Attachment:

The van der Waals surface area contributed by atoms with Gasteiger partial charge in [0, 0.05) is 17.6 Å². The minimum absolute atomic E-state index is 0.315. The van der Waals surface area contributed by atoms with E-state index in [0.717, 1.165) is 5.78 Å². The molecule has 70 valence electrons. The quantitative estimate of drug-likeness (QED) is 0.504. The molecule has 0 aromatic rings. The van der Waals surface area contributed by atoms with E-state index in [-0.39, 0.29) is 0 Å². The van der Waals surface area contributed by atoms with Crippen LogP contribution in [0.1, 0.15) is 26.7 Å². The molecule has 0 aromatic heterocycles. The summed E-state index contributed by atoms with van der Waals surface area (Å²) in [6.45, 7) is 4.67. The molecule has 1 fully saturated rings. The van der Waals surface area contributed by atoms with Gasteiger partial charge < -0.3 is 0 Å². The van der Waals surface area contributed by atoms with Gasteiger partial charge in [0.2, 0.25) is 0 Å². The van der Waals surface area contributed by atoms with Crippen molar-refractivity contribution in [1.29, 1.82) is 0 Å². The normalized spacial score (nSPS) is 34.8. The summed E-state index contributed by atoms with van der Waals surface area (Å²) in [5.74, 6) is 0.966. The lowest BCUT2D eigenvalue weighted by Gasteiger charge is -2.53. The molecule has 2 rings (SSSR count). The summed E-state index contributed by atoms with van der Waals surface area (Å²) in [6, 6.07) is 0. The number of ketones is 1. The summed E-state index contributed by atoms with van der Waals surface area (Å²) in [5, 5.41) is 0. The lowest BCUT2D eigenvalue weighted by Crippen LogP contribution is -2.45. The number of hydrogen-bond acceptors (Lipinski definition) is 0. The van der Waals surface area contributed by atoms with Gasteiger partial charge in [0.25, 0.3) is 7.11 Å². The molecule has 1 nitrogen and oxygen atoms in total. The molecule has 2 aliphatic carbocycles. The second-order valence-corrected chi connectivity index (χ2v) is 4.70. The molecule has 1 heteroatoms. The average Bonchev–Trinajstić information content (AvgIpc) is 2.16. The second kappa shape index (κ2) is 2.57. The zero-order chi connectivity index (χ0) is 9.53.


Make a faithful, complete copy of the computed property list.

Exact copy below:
The van der Waals surface area contributed by atoms with Gasteiger partial charge in [0, 0.05) is 17.6 Å². The minimum absolute atomic E-state index is 0.315. The van der Waals surface area contributed by atoms with E-state index in [0.717, 1.165) is 5.78 Å². The molecule has 70 valence electrons. The quantitative estimate of drug-likeness (QED) is 0.504. The molecule has 0 aromatic rings. The van der Waals surface area contributed by atoms with E-state index in [-0.39, 0.29) is 0 Å². The van der Waals surface area contributed by atoms with Crippen LogP contribution in [0.1, 0.15) is 26.7 Å². The molecule has 0 aromatic heterocycles. The summed E-state index contributed by atoms with van der Waals surface area (Å²) in [6.45, 7) is 4.67. The molecule has 1 fully saturated rings. The van der Waals surface area contributed by atoms with Gasteiger partial charge < -0.3 is 0 Å². The van der Waals surface area contributed by atoms with Gasteiger partial charge in [0.2, 0.25) is 0 Å². The van der Waals surface area contributed by atoms with Crippen molar-refractivity contribution in [1.29, 1.82) is 0 Å². The normalized spacial score (nSPS) is 34.8. The summed E-state index contributed by atoms with van der Waals surface area (Å²) in [5.74, 6) is 0.966. The lowest BCUT2D eigenvalue weighted by Gasteiger charge is -2.53. The molecule has 2 rings (SSSR count). The summed E-state index contributed by atoms with van der Waals surface area (Å²) in [6, 6.07) is 0. The number of ketones is 1. The summed E-state index contributed by atoms with van der Waals surface area (Å²) in [5, 5.41) is 0. The lowest BCUT2D eigenvalue weighted by Crippen LogP contribution is -2.45. The number of hydrogen-bond acceptors (Lipinski definition) is 0. The van der Waals surface area contributed by atoms with Gasteiger partial charge in [0.25, 0.3) is 7.11 Å². The molecule has 1 nitrogen and oxygen atoms in total. The molecule has 2 aliphatic carbocycles. The second-order valence-corrected chi connectivity index (χ2v) is 4.70. The molecule has 1 heteroatoms. The average Bonchev–Trinajstić information content (AvgIpc) is 2.16. The second kappa shape index (κ2) is 2.57. The zero-order chi connectivity index (χ0) is 9.53.